Saturday, September 19, 2009

Urban Design: Charleston Waterfront Park

Waterfront Park's pier at sunrise.

Facing the city from the pier, aligned with Queen St beyond.

Charleston is probably the US's most prominent historic preservation city. Other cities had as much or more history, but they haven't matched Charleston's preservation efforts. The Preservation Society of Charleston preceded the National Trust for Historic Preservation by almost 30 years, and is one of the most successful preservation operations in the world. The National Park Service has a concise page on the means by which the city's preservation has been accomplished.

Promenade, facing north. The pier and Ravenel Bridge beyond.

Approaching the city by car from the west, you cross the bridge and see the skyline. Thanks to the city's building height restrictions, nothing exceeds probably four stories except seven or eight tall church steeples. All of them were built prior to enactment of the height restrictions.

Charleston holds a number of places that are rewarding to visit and to study. There are few places where urban design has been so interwoven with historic preservation. Even the most casual visit is rich in images, good restaurants and recreational opportunities. It's a world-class stop on any tourist's list. I recall one visit when standing on the outer walkway of the Waterfront Park's pier, a film crew was shooting scenes in a movie, and the Queen Mary II was part of the backdrop.
The Waterfront Park owes its existence to Mayor Joe Riley. Shortly after election in 1975, he began making plans for a park in that location. It took 15 years (Charleston doesn't have term limits for the office of Mayor,) but the park opened in 1990, even after damage during construction caused by Hurricane Hugo.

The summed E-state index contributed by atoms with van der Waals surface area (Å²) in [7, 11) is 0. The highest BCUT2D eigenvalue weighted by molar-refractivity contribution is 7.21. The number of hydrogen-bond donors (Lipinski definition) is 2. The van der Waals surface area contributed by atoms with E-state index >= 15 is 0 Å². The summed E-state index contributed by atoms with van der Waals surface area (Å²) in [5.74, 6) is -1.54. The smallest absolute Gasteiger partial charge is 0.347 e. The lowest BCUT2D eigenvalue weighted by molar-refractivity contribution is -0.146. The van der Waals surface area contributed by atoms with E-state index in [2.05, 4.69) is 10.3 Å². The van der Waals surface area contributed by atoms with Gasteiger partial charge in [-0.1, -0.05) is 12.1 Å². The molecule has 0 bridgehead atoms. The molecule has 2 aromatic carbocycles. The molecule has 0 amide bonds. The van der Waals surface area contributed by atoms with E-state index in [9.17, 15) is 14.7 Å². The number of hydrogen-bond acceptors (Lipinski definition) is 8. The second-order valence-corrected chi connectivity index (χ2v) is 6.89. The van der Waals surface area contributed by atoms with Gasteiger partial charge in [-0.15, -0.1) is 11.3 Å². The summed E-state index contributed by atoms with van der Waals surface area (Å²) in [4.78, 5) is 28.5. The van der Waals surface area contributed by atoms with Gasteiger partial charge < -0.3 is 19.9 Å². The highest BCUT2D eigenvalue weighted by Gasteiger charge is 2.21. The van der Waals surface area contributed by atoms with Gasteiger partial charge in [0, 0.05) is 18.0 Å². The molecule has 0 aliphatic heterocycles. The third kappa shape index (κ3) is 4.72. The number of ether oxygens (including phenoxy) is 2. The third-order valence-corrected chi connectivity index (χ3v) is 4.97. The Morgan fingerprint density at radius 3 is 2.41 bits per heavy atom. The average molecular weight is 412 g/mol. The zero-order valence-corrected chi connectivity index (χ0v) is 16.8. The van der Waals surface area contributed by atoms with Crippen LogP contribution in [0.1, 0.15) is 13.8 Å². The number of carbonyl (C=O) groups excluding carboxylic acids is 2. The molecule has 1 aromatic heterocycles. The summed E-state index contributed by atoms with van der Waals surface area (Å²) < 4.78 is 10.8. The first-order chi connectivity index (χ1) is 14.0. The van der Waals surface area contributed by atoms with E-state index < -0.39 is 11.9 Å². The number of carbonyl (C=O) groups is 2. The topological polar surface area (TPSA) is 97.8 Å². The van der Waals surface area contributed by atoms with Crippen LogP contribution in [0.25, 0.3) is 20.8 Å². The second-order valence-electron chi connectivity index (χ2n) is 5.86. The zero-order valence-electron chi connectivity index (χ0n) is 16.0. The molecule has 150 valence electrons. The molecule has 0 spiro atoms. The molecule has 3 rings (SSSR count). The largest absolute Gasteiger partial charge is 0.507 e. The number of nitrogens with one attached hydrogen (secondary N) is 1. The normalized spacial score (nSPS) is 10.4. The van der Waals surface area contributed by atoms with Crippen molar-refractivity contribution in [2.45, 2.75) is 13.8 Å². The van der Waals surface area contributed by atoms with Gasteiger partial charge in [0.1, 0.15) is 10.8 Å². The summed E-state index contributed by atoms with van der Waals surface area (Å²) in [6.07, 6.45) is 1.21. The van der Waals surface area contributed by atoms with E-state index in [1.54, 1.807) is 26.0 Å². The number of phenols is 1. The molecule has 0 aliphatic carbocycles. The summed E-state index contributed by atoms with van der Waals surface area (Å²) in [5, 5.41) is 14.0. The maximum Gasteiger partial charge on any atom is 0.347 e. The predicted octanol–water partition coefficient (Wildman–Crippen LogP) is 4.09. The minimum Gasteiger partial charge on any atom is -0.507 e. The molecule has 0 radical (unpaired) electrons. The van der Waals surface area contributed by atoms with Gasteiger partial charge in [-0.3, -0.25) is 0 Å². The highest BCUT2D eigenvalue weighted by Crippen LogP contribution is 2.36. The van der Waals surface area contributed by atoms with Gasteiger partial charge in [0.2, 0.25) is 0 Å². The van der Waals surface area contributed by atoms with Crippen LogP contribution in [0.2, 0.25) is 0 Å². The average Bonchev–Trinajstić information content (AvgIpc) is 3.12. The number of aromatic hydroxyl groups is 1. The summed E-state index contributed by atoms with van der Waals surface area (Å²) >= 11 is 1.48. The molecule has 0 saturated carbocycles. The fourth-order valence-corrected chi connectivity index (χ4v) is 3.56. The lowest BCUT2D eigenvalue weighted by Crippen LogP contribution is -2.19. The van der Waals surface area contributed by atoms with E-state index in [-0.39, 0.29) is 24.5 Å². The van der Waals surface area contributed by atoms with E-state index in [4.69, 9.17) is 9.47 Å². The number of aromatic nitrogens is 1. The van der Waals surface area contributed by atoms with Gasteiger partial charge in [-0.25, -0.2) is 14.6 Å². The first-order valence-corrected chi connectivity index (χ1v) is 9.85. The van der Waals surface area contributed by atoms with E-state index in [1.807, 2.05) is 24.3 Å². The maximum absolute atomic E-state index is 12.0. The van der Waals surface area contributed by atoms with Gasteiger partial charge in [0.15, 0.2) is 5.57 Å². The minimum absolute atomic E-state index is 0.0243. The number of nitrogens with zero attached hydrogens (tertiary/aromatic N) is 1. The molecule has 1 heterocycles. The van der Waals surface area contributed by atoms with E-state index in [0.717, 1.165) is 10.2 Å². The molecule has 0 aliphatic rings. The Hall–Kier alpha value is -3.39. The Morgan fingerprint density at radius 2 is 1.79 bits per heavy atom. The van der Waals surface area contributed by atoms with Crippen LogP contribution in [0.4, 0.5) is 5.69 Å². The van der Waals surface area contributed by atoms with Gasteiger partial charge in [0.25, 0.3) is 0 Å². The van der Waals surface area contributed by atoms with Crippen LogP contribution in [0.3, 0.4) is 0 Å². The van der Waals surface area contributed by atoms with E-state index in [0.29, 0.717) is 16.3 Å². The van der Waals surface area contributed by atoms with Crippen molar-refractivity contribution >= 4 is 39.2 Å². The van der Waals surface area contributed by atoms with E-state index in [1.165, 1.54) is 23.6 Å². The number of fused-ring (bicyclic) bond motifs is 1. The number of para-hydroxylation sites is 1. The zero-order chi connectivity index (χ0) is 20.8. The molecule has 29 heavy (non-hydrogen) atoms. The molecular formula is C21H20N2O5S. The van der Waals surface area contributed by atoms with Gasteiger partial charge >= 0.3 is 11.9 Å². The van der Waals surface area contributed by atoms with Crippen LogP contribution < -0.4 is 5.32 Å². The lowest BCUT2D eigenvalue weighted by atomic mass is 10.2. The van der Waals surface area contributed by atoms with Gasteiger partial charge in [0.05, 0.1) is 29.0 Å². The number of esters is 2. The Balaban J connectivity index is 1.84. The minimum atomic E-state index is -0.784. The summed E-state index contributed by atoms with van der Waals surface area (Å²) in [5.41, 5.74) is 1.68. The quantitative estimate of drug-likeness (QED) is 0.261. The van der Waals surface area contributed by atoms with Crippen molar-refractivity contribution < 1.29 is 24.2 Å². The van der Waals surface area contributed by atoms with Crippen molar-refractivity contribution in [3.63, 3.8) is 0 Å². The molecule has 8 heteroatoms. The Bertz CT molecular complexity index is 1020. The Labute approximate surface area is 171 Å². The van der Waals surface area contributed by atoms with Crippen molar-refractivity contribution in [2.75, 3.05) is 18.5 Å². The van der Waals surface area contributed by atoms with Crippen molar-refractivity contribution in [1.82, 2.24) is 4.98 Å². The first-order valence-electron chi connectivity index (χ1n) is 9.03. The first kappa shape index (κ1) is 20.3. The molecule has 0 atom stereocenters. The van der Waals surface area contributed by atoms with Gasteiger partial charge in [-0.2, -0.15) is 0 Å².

Shaded walk. A series of shaded "rooms" with chairs or
benches are to the left. One is shown below.

Designed by Sasaki Associates' Stuart Dawson, this park is a significant amenity in a city already rich in amenities. (Note, the link to the Sasaki site has an excellent aerial view of the entire half-mile-long park.) This design benefits from mature and refined judgment, in addition to plenty of talent. Too many efforts to design places of this nature contain overwrought, busy spectacle of too many "flowers" and not enough "grass." That is, special features are too numerous, so that they become undifferentiated and the design loses resonance and an appropriate sense of the drama that truly significant features deserve. This one gets it right. The ratio of "flowers" to "grass" feels perfect.
Special features here are the view of the harbor, Ravenel Bridge, Fort Sumter, the fountain, the pier, the long row of shaded seating areas, the promenade. All this is mentally framed within the adjacent context of the historic city. There is a serenity in the broad expanse of the harbor and the lawns, which act as background, or "grass" for the focal points, the "flowers," of this place.
The city is incredibly walkable - it's one of those places that, when you're driving, you immediately want to find a place to park the car so you can get out and walk - and each street in its historic area is a delightful experience. The beautifully appointed park offers a place to sit, take in the view of Charleston Harbor and the sea, watch people and rest before diving back into the often tighly-defined spaces of the streets.

Fountain. Formed as a pineapple, symbol of hospitality.
(Excellent photos of this fountain and the area are in anadelmann's flickr set here. )

Photos in this post are my own unless otherwise noted. You are welcome to use them as long as you give me credit, by noting

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